Guyana needs clear strategy on spending oil earnings- UK envoy

Last Updated on Tuesday, 21 February 2017, 13:37 by Denis Chabrol

British High Commissioner to Guyana, Greg Quinn.

Britain says while Guyana appears to be progressing towards commercial oil production, there appears to be no clear indication on how the South American nation will spend some of the revenues.

High Commissioner to Guyana, Greg Quinn said Guyanese stakeholders need to discuss how the money should be spent on the social sectors and infrastructure while putting some of the earnings in a Sovereign Wealth Fund.

“The sort of conversation, which I know is happening, is already happening around those two areas, but what I would like to see a bit more detail about is exactly what the strategy is for spending the money,” he told a news briefing at his Bel Air Gardens residence.

He said the United Kingdom would be willing to assist Guyana in developing a strategy to spend the oil revenues, but he suggested that the international community needed to ensure there was no unnecessary replication of efforts.

Quinn cited the need for a “continuing discussion” among civil society, the population, politicians and civil servants “about which areas need the money that will come out of oil and how you prioritise those areas.”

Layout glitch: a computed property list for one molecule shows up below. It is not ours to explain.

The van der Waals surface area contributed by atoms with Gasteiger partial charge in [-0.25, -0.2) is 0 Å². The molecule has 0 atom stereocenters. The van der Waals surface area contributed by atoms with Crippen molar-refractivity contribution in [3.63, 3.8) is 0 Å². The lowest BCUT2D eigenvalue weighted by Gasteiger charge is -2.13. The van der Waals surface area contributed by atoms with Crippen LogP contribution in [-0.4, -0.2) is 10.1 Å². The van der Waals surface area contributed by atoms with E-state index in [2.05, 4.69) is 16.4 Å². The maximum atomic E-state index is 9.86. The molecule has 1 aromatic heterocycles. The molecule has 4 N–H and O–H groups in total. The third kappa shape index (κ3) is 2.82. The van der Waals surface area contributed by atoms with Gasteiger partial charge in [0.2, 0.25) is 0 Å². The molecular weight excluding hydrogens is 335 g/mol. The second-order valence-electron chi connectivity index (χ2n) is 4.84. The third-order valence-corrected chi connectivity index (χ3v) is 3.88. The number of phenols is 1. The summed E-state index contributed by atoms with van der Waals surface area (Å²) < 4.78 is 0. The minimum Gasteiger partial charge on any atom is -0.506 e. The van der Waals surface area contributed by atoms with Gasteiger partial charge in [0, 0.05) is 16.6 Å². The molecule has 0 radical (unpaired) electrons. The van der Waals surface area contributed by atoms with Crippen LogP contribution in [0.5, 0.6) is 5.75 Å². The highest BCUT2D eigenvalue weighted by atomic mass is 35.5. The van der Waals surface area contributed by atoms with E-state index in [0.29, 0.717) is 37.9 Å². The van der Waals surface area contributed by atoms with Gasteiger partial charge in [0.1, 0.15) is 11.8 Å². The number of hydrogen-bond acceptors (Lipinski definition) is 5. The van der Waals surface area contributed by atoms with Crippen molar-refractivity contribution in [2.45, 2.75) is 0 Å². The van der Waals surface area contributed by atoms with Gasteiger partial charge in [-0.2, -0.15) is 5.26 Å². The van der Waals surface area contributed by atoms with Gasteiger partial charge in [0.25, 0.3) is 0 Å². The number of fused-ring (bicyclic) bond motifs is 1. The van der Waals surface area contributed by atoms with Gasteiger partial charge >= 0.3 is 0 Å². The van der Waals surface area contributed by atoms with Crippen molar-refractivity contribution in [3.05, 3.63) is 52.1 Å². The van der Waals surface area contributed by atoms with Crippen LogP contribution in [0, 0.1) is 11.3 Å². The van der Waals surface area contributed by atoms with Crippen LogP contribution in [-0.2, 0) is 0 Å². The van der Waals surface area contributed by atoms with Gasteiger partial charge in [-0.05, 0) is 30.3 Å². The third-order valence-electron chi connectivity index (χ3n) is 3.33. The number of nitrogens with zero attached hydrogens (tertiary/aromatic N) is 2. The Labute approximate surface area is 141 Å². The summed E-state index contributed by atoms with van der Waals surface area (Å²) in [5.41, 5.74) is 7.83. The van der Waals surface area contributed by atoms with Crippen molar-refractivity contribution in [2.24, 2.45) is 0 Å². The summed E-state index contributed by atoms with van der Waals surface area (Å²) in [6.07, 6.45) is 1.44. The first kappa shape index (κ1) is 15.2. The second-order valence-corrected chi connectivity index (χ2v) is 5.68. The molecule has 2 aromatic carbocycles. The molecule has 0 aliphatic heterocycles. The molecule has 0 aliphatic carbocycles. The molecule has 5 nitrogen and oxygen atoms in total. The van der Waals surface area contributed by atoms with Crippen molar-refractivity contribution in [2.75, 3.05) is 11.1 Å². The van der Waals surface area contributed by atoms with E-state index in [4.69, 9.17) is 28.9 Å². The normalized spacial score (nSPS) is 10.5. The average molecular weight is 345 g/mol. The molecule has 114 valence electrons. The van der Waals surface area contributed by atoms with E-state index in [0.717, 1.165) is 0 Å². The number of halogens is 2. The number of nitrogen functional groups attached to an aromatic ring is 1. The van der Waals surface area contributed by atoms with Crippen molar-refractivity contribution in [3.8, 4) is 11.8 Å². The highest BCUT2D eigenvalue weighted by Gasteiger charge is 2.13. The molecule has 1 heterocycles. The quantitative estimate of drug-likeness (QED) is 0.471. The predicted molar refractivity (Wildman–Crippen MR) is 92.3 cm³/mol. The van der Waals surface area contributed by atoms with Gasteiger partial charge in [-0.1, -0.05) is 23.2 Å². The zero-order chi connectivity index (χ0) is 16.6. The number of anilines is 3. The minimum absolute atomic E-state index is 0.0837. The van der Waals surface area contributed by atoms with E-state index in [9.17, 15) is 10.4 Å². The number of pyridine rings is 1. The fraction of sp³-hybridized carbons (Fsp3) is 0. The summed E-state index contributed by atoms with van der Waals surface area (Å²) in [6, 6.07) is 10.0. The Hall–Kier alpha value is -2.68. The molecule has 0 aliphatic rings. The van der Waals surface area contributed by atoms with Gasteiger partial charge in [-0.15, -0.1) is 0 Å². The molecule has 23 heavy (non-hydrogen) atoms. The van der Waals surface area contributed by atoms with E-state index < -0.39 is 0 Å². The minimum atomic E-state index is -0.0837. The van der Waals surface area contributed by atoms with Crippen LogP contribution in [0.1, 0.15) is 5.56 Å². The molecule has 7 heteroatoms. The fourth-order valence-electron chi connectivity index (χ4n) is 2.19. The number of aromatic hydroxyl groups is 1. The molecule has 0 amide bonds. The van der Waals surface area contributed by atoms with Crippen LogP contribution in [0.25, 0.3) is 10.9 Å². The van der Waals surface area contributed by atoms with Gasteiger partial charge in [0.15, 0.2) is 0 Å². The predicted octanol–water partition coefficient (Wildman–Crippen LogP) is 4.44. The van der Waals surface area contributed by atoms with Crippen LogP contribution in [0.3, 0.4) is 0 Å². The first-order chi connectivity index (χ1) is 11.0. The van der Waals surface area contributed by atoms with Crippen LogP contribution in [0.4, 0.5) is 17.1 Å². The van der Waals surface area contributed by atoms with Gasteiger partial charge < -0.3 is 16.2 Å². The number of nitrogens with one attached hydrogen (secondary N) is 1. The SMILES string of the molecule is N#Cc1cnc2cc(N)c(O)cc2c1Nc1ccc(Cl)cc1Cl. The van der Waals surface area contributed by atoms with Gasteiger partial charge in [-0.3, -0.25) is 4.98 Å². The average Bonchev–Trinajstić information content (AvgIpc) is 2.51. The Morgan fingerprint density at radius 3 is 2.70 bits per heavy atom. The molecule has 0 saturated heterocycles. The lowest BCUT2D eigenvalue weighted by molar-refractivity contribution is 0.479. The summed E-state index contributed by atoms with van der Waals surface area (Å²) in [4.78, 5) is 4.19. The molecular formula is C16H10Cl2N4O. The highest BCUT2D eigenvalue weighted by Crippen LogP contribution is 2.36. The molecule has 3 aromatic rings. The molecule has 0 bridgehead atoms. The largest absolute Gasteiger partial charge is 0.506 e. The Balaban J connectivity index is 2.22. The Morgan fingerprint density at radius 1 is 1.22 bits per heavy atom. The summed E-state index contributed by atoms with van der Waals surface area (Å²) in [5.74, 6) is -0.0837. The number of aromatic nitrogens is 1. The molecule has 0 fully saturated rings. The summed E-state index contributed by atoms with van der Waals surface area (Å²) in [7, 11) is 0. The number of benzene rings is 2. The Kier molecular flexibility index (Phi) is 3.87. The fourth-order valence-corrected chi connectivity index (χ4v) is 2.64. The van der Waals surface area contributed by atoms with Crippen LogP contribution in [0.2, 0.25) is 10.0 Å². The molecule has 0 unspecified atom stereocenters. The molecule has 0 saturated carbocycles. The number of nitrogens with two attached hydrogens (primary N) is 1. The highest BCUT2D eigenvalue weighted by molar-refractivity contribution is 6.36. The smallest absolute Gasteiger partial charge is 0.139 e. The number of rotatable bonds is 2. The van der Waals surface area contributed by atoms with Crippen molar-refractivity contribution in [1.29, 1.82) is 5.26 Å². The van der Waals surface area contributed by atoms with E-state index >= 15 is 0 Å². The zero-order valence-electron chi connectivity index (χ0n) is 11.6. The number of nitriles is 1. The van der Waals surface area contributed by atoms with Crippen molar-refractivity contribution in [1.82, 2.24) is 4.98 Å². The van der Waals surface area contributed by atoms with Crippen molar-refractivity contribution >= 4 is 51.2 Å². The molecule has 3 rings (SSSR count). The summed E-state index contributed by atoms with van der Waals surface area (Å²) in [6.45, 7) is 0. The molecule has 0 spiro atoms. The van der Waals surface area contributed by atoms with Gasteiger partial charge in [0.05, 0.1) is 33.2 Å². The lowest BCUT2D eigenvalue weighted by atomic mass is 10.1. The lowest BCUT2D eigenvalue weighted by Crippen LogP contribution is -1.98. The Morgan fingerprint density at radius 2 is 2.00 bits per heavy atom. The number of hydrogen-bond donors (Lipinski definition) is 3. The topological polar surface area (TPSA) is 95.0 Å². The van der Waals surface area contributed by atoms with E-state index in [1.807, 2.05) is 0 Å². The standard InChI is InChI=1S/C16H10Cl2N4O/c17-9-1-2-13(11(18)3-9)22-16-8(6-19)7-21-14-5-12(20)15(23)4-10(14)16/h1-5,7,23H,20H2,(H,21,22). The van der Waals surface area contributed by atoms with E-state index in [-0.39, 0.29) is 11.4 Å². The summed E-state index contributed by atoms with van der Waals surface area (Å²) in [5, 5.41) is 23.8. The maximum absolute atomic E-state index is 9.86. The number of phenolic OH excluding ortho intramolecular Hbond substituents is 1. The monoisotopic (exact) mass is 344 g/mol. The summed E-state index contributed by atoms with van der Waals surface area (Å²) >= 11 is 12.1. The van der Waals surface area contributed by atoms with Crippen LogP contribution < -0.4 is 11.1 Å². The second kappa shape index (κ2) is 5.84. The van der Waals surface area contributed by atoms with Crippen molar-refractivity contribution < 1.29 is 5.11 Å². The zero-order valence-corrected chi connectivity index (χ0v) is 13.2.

Minister of Natural Resources, Raphael Trotman has said countrywide consultations would be held with ordinary Guyanese about the implications of the massive oil find for Guyana’s future.

He acknowledged that Canada has been assisting Guyana in forging ahead with discussions on how the Sovereign Wealth Fund should be created and managed. “What you can’t do is spend all the money. You have to prepare for a rainy day,” he said.

Guyana is expected to begin producing 100,000 barrels of oil daily from the more than 2 billion barrels that have been found offshore Guyana by the American oil giant, ExxonMobil.  Trotman has said the Production Sharing Agreement provides for 75 percent of every barrel of oil produced to go towards the cost of investment while the remaining 25 percent profit will be split equally between ExxonMobil and Guyana.

The United States (US) has already urged Guyana to spend  some of the revenues from oil on the social sectors and infrastructure with the partial aim of creating numerous jobs. The offshore oil production operation caters for just about 100 jobs.

Government hopes that a onshore support base at Crab Island will create at least 600 jobs. An expert has been hired to examine the feasibility of Guyana building an oil refinery.